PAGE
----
Ask Kelby Woolf what he likes most about his internship with the Ivinson Memorial Hospital Foundation, and the likeliest answer includes a mention of business cards.
Woolf is interning with the IMH Foundation through Project SEARCH, a nationwide program that connects students with disabilities to local businesses, aiming to provide real-world work experience for students recently graduated or nearing graduation from high school.
Project SEARCH came to Wyoming in August. The 21-year-old program has already spread across the country and internationally.
Woolf is one of the program’s three inaugural beneficiaries in the state.
“Project SEARCH teaches me to be accurate (and) work hard,” Woolf said. “I’ve learned data entry, how to be safe at work and how to be a good co-worker.”
Woolf was adopted into the foundation’s four-member staff — given his own desk and business cards, a great source of pride for him — and assists with events and planning, data entry, online research and donor records.
“His primary duty is helping with our donor database, so those are always in need of continual update,” said Beth Jones, executive director of the IMH Foundation. “He’s just been a rock star.”
Woolf is also developing more general workplace skills, which can be applicable in most jobs.
“He’s also learning a lot about office etiquette — when it’s appropriate to pop into an office and what his role is in a meeting, and not monopolizing the meeting — and acknowledging the ideas of others at the table and presenting his own,” Jones said. “He’s really worked hard on that.”
Woolf and the other Project SEARCH interns at IMH begin their day in a classroom, learning skills that will make them more employable in the future, said Megan Friderich, Project SEARCH instructor.
“We work on functional skills about budgeting and healthy living and exercise,” she said. “We talk about employability skills. And we practice job interviews. We work on emails and using technology.”
Timmy Frazier, an intern working in the hospital’s dietary department, said he learns a lot in the classroom, but overall the internship is helping prepare him for greater independence.
“I think Project SEARCH is helping me to get prepared and helping me to get things like a checklist,” Frazier said. “I’m planning to have a checklist when I go to college.”
Washing tables and chairs is a good job, Frazier said, because he finds it calming.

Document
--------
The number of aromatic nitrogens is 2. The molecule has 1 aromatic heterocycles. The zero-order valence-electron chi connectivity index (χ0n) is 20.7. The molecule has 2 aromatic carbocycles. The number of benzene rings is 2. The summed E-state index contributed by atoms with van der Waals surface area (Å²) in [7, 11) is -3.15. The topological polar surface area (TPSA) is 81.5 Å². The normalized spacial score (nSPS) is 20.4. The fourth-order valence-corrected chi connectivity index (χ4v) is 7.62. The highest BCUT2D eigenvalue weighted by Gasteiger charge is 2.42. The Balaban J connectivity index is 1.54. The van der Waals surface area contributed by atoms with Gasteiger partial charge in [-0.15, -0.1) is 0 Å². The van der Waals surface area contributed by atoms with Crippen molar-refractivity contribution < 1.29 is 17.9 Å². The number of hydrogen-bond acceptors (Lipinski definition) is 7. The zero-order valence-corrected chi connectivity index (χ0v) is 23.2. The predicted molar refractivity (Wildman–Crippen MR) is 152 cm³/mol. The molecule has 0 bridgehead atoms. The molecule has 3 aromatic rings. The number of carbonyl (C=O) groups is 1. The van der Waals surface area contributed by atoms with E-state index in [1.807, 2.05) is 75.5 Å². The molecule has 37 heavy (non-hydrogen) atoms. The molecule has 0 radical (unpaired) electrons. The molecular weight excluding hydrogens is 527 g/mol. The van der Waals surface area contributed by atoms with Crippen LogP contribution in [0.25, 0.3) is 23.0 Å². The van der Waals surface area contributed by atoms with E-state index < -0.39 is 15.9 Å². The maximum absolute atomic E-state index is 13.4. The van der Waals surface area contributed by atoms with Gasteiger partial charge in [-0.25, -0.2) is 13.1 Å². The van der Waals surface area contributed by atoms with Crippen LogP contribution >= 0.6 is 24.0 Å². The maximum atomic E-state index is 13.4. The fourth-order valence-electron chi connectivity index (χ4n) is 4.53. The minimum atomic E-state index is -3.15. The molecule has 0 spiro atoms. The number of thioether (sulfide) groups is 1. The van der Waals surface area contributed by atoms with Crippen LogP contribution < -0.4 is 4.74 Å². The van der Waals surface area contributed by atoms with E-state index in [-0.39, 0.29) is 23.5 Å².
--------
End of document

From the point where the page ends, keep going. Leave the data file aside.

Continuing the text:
“I am old enough to take care of myself,” he said. “I’m really good at staying calm, and it’s really easy to focus on my problems.”
Frazier said he still has to think about what kind of work he wants to do in the future, but Project SEARCH intern Jacob Kersey said he knows what he wants to do and his current duties at IMH are preparing him for it.
“I was thinking about going to work as a dishwasher at some type of hotel like the Hilton or Holiday Inn, even Motel 8,” Kersey said. “I’m doing materials management right now, stocking the ER storeroom and the nursery storeroom. I like it because sometimes I earn a cafeteria lunch when I do a good job being a hard-working employee.”
Friderich said the program would continue and hopefully grow.
“This will be for students with disabilities (in their) last year of high school, so we can really focus on job skills and then find them competitive, integrated employment in the community, working 16-20 hours a week,” Friderich said.
She added the program was lucky to have IMH as a partner.
“That was kind of one of the challenges, finding a business in the community to partner with,” Friderich said. “And Ivinson has always been so dedicated to serving the community.”
The interns are slated to rotate between the three departments at IMH, getting a chance to try out each of the jobs currently worked by the others.
Co-workers said the interns were helpful and, more than that, brought a new perspective into their departments.
“(Woolf) is definitely a motivational influence, every single day,” Jones said. “It is an amazing project. Where we thought we would be coaching to these interns, the interns are actually teaching us.”
Project SEARCH was born in Cincinnati Children’s Hospital Medical Center in 1996, when Emergency Department Director Erin Riehle recognized her department worked with many developmentally disabled individuals and committed to hiring some of these people to fill high-turnover, entry-level positions.
With the help of Great Oaks Career Campuses Special Education Director Susie Rutkowski, Riehle began providing on-the-job training experiences for people with disabilities. Project SEARCH has since spread to 300 sites, in most states and throughout Canada, Great Britain, Ireland and Australia, according to the program’s official site.
“We want everybody to have the opportunity for meaningful employment,” Friderich said. “That’s the goal of the program.”